# Given the following data, how do I find the mols at equilibrium for this reaction?

##
#"BrCl"(g) rightleftharpoons 1/2"Br"_2(g) + 1/2"Cl"_2(g)#

#DeltaG_f^@ ("Br"_2(g)) = "3.11 kJ/mol"#

#DeltaG_f^@("BrCl"(g)) = -"0.98 kJ/mol"#

#A)# Find the mols of #"BrCl"(g)# at equilibrium if the volume of the container is fixed at #"1.0 L"# .

#B)# Find the mols of #"Br"_2(g)# at equilibrium.

#C)# Find the mols of #"Cl"_2(g)# at equilibrium.

##### 1 Answer

#n_(BrCl(g),eq) = "0.81 mols"#

#n_(Br_2(g),eq) = "0.29 mols"#

#n_(Cl_2(g),eq) = "0.29 mols"#

**DISCLAIMER:** *LONG ANSWER!*

Well, if we assume a rigid container, we can ignore the volume of the vessel and just use

- Find
#DeltaG_(rxn)^@# , i.e. at#25^@ "C"# and#"1 atm"# using standard Gibbs' free energies of formation. - Use the equilibrium condition to find
#K# . - Use
#K# to find#n_(Br_2(g),eq)# and#n_(Cl_2(g),eq)# .

#DeltaG_(rxn)^@ = sum_P nu_P DeltaG_(f,P)^@ - sum_R nu_R DeltaG_(f,R)^@# ,where:

#P# and#R# indicateproductsandreactants, respectively.#nu# is thestoichiometric coefficient.#DeltaG_f^@# is thestandard change in Gibbs' free energy (of formation), due to forming each substance from its elements in their elemental state (that is, at#25^@ "C"# and#"1 atm"# ).#DeltaG_f^@# for elements in their elemental state is thus#0# .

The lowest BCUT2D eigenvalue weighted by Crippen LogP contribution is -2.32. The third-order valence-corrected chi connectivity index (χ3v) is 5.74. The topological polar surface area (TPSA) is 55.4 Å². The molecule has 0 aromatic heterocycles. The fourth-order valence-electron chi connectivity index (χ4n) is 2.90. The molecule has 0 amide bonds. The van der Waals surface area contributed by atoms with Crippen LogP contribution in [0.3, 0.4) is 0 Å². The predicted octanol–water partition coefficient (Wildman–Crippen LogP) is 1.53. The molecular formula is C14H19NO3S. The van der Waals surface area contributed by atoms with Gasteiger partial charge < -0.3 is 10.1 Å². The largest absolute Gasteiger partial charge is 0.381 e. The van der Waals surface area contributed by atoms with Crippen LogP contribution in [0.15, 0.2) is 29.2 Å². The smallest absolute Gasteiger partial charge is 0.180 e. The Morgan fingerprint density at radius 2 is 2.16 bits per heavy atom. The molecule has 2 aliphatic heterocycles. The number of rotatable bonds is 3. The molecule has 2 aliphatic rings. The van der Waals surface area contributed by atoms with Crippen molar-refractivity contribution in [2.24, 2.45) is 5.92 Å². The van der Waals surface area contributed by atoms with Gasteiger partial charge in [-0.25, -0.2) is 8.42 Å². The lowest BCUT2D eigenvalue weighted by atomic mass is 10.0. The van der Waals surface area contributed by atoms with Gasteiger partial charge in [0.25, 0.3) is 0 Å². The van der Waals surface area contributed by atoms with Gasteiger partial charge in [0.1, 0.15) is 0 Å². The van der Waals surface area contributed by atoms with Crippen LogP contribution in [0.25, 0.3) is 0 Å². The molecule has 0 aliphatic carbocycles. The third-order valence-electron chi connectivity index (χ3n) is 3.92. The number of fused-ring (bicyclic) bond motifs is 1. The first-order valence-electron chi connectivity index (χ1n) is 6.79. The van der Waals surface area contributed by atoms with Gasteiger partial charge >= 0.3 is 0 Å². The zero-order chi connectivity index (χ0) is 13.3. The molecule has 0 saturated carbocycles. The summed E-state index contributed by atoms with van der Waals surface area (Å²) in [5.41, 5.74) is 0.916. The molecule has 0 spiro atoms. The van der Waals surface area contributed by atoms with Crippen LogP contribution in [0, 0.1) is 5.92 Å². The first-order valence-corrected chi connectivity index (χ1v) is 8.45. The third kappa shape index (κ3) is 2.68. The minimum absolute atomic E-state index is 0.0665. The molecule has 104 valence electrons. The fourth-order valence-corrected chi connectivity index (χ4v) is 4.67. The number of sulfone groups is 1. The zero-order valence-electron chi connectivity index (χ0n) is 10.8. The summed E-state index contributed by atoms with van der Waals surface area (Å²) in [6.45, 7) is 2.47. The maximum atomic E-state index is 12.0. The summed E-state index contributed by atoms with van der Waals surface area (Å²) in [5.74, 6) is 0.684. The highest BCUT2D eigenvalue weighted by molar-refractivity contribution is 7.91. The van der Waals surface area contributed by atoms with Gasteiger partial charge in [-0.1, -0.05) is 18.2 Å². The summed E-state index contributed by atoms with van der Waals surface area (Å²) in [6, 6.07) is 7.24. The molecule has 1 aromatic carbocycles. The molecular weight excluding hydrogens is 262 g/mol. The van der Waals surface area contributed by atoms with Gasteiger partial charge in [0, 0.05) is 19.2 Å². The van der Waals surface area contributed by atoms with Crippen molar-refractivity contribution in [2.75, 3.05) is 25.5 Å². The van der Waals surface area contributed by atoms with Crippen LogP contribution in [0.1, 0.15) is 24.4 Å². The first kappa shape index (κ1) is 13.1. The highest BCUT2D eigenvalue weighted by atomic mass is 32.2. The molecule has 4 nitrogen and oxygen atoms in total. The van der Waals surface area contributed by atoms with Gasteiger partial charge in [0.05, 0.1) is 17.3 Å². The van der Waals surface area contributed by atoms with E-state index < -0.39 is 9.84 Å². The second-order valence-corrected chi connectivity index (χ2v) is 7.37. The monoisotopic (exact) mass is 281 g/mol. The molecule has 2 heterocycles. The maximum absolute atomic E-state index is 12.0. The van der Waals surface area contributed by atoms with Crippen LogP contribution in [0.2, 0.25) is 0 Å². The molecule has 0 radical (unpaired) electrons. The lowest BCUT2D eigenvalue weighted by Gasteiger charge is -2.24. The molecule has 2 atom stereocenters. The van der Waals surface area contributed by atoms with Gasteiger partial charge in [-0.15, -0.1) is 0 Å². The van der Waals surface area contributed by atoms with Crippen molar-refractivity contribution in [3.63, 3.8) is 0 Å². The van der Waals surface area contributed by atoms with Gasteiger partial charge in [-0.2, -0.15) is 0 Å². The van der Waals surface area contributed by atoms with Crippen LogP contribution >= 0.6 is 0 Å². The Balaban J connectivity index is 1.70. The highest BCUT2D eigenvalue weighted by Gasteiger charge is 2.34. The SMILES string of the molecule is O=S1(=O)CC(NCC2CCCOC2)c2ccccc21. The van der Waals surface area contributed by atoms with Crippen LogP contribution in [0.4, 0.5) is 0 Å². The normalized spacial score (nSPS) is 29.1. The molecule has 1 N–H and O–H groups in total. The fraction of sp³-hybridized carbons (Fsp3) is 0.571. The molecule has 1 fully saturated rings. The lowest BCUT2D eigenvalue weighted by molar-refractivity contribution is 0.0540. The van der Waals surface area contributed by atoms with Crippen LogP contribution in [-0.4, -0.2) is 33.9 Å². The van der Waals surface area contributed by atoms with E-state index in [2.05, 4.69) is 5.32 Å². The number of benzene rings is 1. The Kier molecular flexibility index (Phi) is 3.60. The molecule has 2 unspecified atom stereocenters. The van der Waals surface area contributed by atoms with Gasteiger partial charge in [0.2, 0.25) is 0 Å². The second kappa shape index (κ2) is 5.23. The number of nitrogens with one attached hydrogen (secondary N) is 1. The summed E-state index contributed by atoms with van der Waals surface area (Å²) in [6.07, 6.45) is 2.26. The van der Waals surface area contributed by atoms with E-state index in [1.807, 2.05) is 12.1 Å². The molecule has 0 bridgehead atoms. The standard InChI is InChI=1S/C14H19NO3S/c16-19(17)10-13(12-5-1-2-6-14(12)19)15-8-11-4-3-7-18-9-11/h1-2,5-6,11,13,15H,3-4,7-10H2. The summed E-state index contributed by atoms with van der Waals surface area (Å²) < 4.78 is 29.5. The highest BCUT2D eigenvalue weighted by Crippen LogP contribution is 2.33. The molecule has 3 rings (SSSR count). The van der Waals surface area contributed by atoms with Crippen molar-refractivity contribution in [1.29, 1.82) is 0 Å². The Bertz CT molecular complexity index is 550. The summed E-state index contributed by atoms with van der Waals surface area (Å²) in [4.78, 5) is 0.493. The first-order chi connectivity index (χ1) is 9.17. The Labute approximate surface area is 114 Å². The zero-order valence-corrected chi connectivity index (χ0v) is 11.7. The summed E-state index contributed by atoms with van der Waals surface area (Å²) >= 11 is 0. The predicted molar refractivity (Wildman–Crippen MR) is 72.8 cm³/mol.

#=> ul(DeltaG_(rxn)^@) = overbrace((1/2 cdot "3.11 kJ/mol" + 1/2 cdot "0 kJ/mol"))^"Products" - overbrace((1 cdot -"0.98 kJ/mol"))^"Reactants"#

#=# #ul("2.535 kJ/mol")# Normally, we could calculate

#DeltaG_(rxn)# at nonequilibrium conditions with:

#DeltaG_(rxn) = DeltaG_(rxn)^@ + RTlnQ# ,where

#RTlnQ# accounts for the shift away from standard conditions and#Q# would be the reaction quotient.At

chemical equilibrium, the reaction hasno tendencyto move either direction, so#DeltaG = 0# and#Q -= K# . Thus,

#DeltaG_(rxn)^@ = -RTlnK# ,and the

equilibrium constant(by dividing by#-RT# and exponentiating both sides) is:

#ulK = "exp"(-DeltaG_(rxn)^@//RT)#

#= e^(-"2.535 kJ/mol"//("0.008314472 kJ/mol"cdot"K" cdot "298.15 K"))#

#= ul0.3597# At this point, we can now determine the mols present of

#"BrCl"(g)# at equilibrium. Construct anICE tableusing#"mols"# :

#"BrCl"(g) rightleftharpoons 1/2"Br"_2(g) + 1/2"Cl"_2(g)#

#"I"" "1.40" "" "" "0" "" "" "" "0#

#"C"" "-x" "" "+x//2" "" "+x//2#

#"E"" "1.40 - x" "x//2" "" "" "x//2#

#K = ((x//2)^cancel(1//2))^cancel(2)/(1.40 - x) = (x//2)/(1.40 - x) = 0.3597# This

#K# is not small, but solving this is not that bad. Eventually we obtain the physical answer as:

#x = |Deltan_(BrCl(g))| = "0.5858 mols"#

#= 2n_(Br_2(g),eq) = 2n_(Cl_2(g),eq)# And that means...

#color(blue)(n_(BrCl(g),eq)) = 1.40 - 0.5858 = ulcolor(blue)("0.81 mols")# Everything follows from here. Now the rest is easy.

Refer to the ICE table above to realize that:

#color(blue)(n_(Br_2(g),eq)) = x/2 ~~ ulcolor(blue)("0.29 mols")#

Refer to the ICE table above to realize that:

#color(blue)(n_(Cl_2(g),eq)) = x/2 ~~ ulcolor(blue)("0.29 mols")#

And as a check, is

#K = ((0.5858//2)^(1//2))^2/(1.40 - 0.5858) ~~ 0.3597# #color(blue)(sqrt"")#